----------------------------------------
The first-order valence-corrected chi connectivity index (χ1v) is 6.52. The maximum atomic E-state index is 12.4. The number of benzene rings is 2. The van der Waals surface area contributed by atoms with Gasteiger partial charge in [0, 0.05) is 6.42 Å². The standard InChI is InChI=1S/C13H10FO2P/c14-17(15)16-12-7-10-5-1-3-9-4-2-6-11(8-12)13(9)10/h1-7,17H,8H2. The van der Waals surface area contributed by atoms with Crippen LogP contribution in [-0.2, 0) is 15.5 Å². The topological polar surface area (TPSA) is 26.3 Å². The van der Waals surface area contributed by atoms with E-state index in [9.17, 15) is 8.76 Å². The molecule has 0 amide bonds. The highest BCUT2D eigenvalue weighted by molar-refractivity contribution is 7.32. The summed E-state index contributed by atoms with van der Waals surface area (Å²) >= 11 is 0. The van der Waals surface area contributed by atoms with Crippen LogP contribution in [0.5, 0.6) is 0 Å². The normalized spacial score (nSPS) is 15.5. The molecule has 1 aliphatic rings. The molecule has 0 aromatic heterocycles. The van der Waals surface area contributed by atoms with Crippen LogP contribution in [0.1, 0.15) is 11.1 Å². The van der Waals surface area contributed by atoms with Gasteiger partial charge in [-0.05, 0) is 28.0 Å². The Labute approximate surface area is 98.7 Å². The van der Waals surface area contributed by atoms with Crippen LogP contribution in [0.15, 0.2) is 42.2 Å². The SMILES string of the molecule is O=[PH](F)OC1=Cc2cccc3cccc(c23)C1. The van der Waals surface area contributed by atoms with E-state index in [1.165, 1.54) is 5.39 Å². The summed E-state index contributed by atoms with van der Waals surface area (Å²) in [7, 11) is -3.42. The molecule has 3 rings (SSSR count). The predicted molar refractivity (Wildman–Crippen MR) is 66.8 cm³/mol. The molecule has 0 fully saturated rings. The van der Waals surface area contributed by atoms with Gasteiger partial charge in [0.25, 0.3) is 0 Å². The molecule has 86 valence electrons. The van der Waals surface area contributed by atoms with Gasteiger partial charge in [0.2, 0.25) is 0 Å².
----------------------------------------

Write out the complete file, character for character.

The first-order valence-corrected chi connectivity index (χ1v) is 6.52. The maximum atomic E-state index is 12.4. The number of benzene rings is 2. The van der Waals surface area contributed by atoms with Gasteiger partial charge in [0, 0.05) is 6.42 Å². The standard InChI is InChI=1S/C13H10FO2P/c14-17(15)16-12-7-10-5-1-3-9-4-2-6-11(8-12)13(9)10/h1-7,17H,8H2. The van der Waals surface area contributed by atoms with Crippen LogP contribution in [-0.2, 0) is 15.5 Å². The topological polar surface area (TPSA) is 26.3 Å². The van der Waals surface area contributed by atoms with E-state index in [9.17, 15) is 8.76 Å². The molecule has 0 amide bonds. The highest BCUT2D eigenvalue weighted by molar-refractivity contribution is 7.32. The summed E-state index contributed by atoms with van der Waals surface area (Å²) >= 11 is 0. The van der Waals surface area contributed by atoms with Crippen LogP contribution in [0.5, 0.6) is 0 Å². The normalized spacial score (nSPS) is 15.5. The molecule has 1 aliphatic rings. The molecule has 0 aromatic heterocycles. The van der Waals surface area contributed by atoms with Crippen LogP contribution in [0.1, 0.15) is 11.1 Å². The van der Waals surface area contributed by atoms with Gasteiger partial charge in [-0.05, 0) is 28.0 Å². The Labute approximate surface area is 98.7 Å². The van der Waals surface area contributed by atoms with Crippen LogP contribution in [0.15, 0.2) is 42.2 Å². The SMILES string of the molecule is O=[PH](F)OC1=Cc2cccc3cccc(c23)C1. The van der Waals surface area contributed by atoms with E-state index in [1.165, 1.54) is 5.39 Å². The summed E-state index contributed by atoms with van der Waals surface area (Å²) in [7, 11) is -3.42. The molecule has 3 rings (SSSR count). The predicted molar refractivity (Wildman–Crippen MR) is 66.8 cm³/mol. The molecule has 0 fully saturated rings. The van der Waals surface area contributed by atoms with Gasteiger partial charge in [0.25, 0.3) is 0 Å². The molecule has 86 valence electrons. The van der Waals surface area contributed by atoms with Gasteiger partial charge in [0.2, 0.25) is 0 Å².